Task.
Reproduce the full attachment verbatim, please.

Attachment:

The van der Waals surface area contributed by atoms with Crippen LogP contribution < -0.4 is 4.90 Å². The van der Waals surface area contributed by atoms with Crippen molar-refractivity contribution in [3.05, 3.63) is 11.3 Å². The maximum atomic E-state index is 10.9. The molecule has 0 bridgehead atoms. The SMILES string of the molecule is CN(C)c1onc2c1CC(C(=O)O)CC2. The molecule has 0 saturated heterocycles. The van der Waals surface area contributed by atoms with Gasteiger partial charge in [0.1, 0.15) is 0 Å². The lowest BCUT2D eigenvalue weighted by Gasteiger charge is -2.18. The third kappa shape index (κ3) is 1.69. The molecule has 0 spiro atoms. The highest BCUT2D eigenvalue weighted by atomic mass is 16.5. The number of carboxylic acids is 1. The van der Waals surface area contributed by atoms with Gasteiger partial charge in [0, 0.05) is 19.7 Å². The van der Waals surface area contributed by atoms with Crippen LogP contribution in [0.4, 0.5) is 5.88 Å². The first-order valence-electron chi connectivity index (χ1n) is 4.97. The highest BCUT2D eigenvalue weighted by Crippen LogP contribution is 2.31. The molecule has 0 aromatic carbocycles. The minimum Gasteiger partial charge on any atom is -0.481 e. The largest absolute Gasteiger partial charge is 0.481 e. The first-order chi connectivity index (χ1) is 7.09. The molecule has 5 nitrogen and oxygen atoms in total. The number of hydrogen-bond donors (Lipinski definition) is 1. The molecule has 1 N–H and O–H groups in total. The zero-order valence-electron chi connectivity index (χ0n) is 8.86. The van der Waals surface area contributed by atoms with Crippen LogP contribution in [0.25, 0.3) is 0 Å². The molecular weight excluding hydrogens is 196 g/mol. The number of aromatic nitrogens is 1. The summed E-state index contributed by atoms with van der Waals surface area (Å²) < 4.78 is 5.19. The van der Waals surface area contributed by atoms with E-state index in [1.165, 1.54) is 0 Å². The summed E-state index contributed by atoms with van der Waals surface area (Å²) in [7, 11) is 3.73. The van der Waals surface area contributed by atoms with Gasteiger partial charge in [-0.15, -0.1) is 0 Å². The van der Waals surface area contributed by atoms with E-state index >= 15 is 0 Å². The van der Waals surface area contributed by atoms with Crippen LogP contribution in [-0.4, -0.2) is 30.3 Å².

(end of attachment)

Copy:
The van der Waals surface area contributed by atoms with Crippen LogP contribution < -0.4 is 4.90 Å². The van der Waals surface area contributed by atoms with Crippen molar-refractivity contribution in [3.05, 3.63) is 11.3 Å². The maximum atomic E-state index is 10.9. The molecule has 0 bridgehead atoms. The SMILES string of the molecule is CN(C)c1onc2c1CC(C(=O)O)CC2. The molecule has 0 saturated heterocycles. The van der Waals surface area contributed by atoms with Gasteiger partial charge in [0.1, 0.15) is 0 Å². The lowest BCUT2D eigenvalue weighted by Gasteiger charge is -2.18. The third kappa shape index (κ3) is 1.69. The molecule has 0 spiro atoms. The highest BCUT2D eigenvalue weighted by atomic mass is 16.5. The number of carboxylic acids is 1. The van der Waals surface area contributed by atoms with Gasteiger partial charge in [0, 0.05) is 19.7 Å². The van der Waals surface area contributed by atoms with Crippen LogP contribution in [0.4, 0.5) is 5.88 Å². The first-order valence-electron chi connectivity index (χ1n) is 4.97. The highest BCUT2D eigenvalue weighted by Crippen LogP contribution is 2.31. The molecule has 0 aromatic carbocycles. The minimum Gasteiger partial charge on any atom is -0.481 e. The largest absolute Gasteiger partial charge is 0.481 e. The first-order chi connectivity index (χ1) is 7.09. The molecule has 5 nitrogen and oxygen atoms in total. The number of hydrogen-bond donors (Lipinski definition) is 1. The molecule has 1 N–H and O–H groups in total. The zero-order valence-electron chi connectivity index (χ0n) is 8.86. The van der Waals surface area contributed by atoms with Crippen LogP contribution in [0.25, 0.3) is 0 Å². The molecular weight excluding hydrogens is 196 g/mol. The number of aromatic nitrogens is 1. The summed E-state index contributed by atoms with van der Waals surface area (Å²) < 4.78 is 5.19. The van der Waals surface area contributed by atoms with E-state index in [1.165, 1.54) is 0 Å². The summed E-state index contributed by atoms with van der Waals surface area (Å²) in [7, 11) is 3.73. The van der Waals surface area contributed by atoms with Gasteiger partial charge in [-0.15, -0.1) is 0 Å². The van der Waals surface area contributed by atoms with E-state index >= 15 is 0 Å². The van der Waals surface area contributed by atoms with Crippen LogP contribution in [-0.4, -0.2) is 30.3 Å².